american young adult catholics surveyed W r i t i n g
“The religious institution also acts as a community center of sorts for immigrants in Canada.” How was this statement true among the three religious immigrant communities (Hindu, Buddhist, Muslim) discussed in The Religions of Canadians (Scott et al.)? You must support your answer with one concrete example from each community, and end with a discussion on why this evolution was inevitable.
Some gender-based research have suggested women are generally more collectivistic than men. This seemed to ring true among the two religious groups of young adults (Hindu and Muslim) in Growing Up Canadian (Beyer and Ramji), as well as the American young adult Catholics surveyed by Hoge et al. Discuss one example from each of the Hindu, Muslim, and American Catholic young adult groups that suggested women are more collectivistic in their religious behaviour than men. *Each example you provide must represent a different component of collectivism from the previous ones. You must clearly relate the definitions of collectivism as discussed in the course to the concrete examples.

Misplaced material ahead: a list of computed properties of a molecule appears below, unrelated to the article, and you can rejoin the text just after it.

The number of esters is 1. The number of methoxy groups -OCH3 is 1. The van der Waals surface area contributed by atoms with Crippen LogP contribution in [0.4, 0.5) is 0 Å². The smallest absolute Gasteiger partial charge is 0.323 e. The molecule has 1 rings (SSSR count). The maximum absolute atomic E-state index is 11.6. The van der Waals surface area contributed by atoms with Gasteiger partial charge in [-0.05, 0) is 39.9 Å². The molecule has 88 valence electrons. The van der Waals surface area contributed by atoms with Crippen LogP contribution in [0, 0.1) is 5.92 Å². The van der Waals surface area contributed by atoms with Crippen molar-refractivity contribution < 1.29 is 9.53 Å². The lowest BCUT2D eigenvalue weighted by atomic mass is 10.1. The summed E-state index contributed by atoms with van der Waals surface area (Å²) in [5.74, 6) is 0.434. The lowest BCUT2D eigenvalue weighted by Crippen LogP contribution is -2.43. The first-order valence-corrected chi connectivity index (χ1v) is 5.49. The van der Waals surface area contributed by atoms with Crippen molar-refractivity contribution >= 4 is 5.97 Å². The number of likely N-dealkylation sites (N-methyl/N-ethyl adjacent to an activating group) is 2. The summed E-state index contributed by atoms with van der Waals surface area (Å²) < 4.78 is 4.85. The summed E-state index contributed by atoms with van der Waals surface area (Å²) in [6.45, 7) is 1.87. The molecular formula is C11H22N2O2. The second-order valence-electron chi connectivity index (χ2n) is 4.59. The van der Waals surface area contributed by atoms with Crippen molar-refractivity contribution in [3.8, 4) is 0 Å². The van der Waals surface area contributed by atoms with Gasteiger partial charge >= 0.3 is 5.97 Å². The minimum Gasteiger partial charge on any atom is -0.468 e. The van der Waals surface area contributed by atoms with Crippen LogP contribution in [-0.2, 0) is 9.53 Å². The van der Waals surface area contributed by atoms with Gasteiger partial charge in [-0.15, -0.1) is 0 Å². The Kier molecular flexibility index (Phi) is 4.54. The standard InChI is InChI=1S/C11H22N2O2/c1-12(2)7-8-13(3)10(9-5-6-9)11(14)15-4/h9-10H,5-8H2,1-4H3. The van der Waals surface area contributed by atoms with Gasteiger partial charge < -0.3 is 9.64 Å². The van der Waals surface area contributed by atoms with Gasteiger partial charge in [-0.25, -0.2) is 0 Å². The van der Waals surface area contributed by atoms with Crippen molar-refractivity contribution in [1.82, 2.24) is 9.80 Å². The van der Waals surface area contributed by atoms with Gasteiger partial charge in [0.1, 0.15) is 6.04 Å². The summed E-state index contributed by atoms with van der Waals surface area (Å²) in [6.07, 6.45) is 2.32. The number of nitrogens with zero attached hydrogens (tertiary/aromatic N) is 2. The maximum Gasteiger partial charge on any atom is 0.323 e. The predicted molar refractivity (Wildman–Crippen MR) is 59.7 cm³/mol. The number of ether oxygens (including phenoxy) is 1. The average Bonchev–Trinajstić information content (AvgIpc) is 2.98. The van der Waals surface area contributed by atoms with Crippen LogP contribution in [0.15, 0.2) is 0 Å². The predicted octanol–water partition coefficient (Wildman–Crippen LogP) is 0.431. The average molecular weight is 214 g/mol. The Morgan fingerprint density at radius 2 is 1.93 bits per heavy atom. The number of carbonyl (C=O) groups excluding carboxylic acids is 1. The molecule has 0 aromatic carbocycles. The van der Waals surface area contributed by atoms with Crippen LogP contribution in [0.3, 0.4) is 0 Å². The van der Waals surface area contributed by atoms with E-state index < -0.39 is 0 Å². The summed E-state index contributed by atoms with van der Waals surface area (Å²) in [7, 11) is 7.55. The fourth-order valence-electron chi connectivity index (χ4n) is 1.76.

Recall the module on the history of Jews in Canada. Discrimination against Jews in Canada has fluctuated (from discrimination to fairness) from the very beginning of the community’s history to recent times. How so? Please provide three distinct examples and include an explanation of the social/political factors that likely contributed to these fluctuations.
What are three differences in attitudes/behaviour that emerged between the Jewish young adults and their older generational counterparts in the Week 12 module on Jewish identity in Canada? (Discuss two differences from the Jewish Identity Survey 2018 and one difference from the article “The Appeal of Orthodoxy.”) Note: At least one of the differences you discuss must concern the characteristic of “being part of community,” and you must include a discussion of the factors that likely contributed to each of the three generational differences.